An example – You present a project to you boss that you have been working on for weeks. You are proud of your work and excited to finally share it. After your presentation your boss simply says it was fine and then proceeds to leave for another meeting.  Immediately your mind goes to work on this one word thought/response…and here’s what that ensuing inner dialogue might look like:  “Fine?!?  I worked for weeks on this project.  I gave up my free time.  I gave up sleep.  I gave up time with my family and friends.  My boss has no idea what she is talking about.  She’s an idiot!  My project was awesome!  She has no idea what she has here.  She is lucky to have someone like me working here.  I could work anywhere!  But I don’t…I work here.  And she said my project was fine.  Not good…not well done…just fine.  She didn’t say she liked it…she never even said it was a good idea.  How could I have wasted so much time on this project?  How could I have messed this up so badly.  How do I even still have a job?  I know nothing.  She should fire me.  I’m a failure.”  And what’s worse is that the next project you are given, you have doubts from the very beginning that you can do a good job and, intentionally or not, you end up putting in less time on the new project and/or your focus suffers when you work on the project.  And so consequentially that next project is not as good as the first one you did and the feedback is, once again, less than favorable…launching you into yet another tailspin/inner dialogue.  You may also begin to interact with or treat your boss differently because of this inner dialogue, which could lead to other issues as well.  Can you see how this can become a cyclical mess?

It may seem a bit farfetched, but that’s just because it is a fictitious example. If you reflect back to a time when you actually experienced this, remembering in detail the inner dialogue that was playing, you would recognize the same spiraling pattern. And, going back to the example, notice how much was created as a part of the story that was never truly articulated as fact during actual conversation.  That one word, fine, set things into motion within the mind that quickly spun out of control.  So many of us do this on a regular basis over all sorts of things, both big and small.  Somehow we manage to allow a comment, that we interpret to be negative in some way, to take over our logical, thinking minds and the next thing you know we have come to conclusions such as we are a failure, we are worthless, we are ugly, we are fat, we are stupid, we are pathetic, etc.  It is how we seem to be wired, and the only way to avoid this vicious, unproductive, unhelpful cycle is to consciously guard against it.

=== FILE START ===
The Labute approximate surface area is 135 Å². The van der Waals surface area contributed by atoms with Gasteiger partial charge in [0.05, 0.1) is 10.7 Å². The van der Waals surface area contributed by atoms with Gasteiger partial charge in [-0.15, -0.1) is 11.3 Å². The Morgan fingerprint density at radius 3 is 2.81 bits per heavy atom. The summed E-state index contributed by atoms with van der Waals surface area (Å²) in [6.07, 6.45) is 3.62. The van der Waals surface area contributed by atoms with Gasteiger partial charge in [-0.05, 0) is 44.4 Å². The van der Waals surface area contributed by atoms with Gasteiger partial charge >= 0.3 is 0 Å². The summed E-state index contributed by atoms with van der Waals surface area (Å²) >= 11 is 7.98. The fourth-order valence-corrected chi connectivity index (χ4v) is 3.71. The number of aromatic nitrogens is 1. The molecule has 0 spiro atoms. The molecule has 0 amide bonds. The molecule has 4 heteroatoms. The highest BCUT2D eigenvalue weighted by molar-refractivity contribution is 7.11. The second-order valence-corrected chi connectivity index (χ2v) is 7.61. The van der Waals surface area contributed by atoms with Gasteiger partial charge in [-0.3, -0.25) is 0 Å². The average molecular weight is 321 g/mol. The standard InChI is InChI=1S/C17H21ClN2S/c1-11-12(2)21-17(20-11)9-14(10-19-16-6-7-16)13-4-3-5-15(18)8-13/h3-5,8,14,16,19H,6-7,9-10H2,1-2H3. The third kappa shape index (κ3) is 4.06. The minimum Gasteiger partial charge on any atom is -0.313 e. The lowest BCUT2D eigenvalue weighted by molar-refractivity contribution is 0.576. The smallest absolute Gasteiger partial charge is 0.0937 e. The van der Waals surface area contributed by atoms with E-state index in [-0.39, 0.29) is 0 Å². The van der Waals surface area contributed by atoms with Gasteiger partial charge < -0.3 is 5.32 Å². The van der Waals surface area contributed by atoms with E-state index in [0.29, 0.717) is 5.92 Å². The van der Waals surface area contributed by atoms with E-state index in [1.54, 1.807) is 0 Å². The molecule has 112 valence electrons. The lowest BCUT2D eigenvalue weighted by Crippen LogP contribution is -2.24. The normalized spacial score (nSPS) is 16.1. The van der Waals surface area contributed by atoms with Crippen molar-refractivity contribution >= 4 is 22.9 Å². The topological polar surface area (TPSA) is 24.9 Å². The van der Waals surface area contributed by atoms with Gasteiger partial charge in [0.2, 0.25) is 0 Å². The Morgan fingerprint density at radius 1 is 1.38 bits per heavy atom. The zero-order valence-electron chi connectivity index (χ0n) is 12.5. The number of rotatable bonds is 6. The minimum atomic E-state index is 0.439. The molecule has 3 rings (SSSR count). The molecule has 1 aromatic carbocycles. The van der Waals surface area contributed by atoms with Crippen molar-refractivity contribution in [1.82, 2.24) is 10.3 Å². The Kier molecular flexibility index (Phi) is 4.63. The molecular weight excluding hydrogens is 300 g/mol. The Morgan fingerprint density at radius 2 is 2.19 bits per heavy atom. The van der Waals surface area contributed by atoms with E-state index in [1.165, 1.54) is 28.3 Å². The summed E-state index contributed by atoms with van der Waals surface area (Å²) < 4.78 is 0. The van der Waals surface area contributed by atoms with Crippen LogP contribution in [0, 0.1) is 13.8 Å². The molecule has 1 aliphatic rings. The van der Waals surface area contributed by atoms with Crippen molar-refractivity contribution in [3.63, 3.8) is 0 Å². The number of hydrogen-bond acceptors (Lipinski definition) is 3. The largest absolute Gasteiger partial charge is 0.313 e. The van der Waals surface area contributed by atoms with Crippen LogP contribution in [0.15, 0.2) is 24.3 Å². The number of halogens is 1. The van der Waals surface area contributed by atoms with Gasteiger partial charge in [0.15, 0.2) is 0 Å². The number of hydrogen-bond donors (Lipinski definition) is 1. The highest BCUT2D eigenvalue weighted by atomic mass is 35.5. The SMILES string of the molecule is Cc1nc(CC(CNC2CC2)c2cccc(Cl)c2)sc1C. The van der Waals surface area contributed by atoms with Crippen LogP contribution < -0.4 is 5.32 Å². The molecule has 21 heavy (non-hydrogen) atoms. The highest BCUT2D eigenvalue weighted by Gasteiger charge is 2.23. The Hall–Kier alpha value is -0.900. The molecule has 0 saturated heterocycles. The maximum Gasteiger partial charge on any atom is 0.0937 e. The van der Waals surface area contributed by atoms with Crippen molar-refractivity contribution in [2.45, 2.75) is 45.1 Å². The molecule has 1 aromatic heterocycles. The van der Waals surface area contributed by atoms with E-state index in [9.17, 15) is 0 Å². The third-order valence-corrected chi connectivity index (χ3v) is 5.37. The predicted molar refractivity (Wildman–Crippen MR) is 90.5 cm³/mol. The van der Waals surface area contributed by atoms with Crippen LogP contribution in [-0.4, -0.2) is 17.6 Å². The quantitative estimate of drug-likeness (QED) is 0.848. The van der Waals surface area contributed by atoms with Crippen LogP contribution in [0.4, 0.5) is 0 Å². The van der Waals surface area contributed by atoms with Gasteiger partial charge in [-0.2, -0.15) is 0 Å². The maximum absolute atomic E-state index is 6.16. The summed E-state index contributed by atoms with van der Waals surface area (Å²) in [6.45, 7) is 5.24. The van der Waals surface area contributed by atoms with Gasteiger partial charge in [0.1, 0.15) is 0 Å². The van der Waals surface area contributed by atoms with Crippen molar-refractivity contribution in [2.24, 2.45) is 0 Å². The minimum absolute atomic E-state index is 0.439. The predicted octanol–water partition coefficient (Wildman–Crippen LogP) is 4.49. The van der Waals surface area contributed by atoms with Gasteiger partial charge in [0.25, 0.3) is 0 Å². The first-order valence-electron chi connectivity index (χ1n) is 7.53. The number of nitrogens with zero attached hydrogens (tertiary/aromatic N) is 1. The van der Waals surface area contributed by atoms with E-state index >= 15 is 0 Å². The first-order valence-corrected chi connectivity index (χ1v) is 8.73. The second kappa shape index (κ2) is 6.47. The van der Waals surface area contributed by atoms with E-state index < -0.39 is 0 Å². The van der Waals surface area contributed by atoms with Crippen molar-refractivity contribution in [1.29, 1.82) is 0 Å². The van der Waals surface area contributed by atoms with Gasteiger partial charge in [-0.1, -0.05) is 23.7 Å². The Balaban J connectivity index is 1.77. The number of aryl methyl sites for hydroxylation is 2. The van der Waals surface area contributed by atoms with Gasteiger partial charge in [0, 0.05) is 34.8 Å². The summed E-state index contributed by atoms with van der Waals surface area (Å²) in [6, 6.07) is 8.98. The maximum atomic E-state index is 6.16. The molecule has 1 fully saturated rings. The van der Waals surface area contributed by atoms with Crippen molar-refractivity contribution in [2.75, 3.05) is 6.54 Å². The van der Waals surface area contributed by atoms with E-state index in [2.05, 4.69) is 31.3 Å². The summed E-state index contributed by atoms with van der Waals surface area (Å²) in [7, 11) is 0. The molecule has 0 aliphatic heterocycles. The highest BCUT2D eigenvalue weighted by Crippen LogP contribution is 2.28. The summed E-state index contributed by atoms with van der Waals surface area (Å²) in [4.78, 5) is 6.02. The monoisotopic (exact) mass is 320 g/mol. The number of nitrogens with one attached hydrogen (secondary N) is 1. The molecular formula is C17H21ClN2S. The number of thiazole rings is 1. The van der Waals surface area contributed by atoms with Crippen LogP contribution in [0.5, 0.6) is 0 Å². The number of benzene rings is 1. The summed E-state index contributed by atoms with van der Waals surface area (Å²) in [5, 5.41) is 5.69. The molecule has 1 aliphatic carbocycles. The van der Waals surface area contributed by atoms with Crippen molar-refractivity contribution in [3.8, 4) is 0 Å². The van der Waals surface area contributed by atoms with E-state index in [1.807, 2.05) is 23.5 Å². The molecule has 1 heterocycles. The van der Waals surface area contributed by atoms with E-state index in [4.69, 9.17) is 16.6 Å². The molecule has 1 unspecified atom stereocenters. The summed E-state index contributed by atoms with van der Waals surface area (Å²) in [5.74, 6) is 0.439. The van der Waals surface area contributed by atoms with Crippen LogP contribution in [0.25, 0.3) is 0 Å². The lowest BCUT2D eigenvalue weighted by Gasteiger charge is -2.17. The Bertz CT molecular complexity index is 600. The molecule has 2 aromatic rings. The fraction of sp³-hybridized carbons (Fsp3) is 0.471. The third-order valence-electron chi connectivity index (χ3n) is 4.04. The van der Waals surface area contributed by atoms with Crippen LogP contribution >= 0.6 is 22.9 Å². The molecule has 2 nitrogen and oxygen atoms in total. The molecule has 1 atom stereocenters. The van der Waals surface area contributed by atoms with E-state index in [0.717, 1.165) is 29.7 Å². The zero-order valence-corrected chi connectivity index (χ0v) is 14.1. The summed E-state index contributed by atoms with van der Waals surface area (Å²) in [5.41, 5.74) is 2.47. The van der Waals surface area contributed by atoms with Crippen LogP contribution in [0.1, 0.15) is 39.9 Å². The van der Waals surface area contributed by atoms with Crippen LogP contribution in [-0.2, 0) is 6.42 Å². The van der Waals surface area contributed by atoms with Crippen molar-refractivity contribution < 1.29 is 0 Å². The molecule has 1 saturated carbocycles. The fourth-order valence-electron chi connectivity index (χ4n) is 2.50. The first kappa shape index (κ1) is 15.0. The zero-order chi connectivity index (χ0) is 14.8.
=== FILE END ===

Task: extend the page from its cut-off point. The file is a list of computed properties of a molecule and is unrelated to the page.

It is so incredibly easy for such seeds of doubt to be planted in our minds. We have to work extra hard to ensure we don’t do things to aid in the process. Stopping our minds from going off on some random tangent as it attempts to write the story that it feels best fits the thought in question is so important.  Not always easy to do, but important to do nonetheless.  But how do we prevent one seemingly innocent thought from becoming a black hole of negativity?

Some suggestions:

  1. Breathe – This is always good advice regardless of the situation as it makes us slow down, and gives us time to collect our thoughts, and put things into better perspective.
  2. What if it is true? – Ask yourself, what if it is true? What if, using the previous example, the project was just “fine”? Does it really mean you are a failure and should be fired?  What is the worst thing that can really happen?  Keep it in perspective.
  3. What if the origin of the thought was based on something else entirely? – What if something else was going on in your boss’s world that day? What if the boss had a horrible fight with her husband or child before coming to work that day and she just wasn’t fully present for your presentation? What if her “fine” comment was not indicative of her actual response to your work?
  4. Ask – While not an easy option, sometimes just asking for more detail, more feedback, or more specifics can remove so much of the crazy story our minds want to weave. By asking you might find out that fine is a word your boss uses to mean she really likes it, or that her morning got off to a bad start and her head is just not in the game yet today. Instead of making up the story, try to find out what the story really is.

Keeping our minds from running away with thoughts is no easy task, but it can be done with patience and practice. In the meantime, don’t let the seeds of doubt gain permanent roots in your mind. Keep your perspective, calmly and logically process all possible scenarios, and don’t jump to conclusions.  When possible, seek clarification by asking questions or having conversations.  Don’t let your mind dictate a story to you that isn’t true for you…don’t let those seeds of doubt take root in you mind.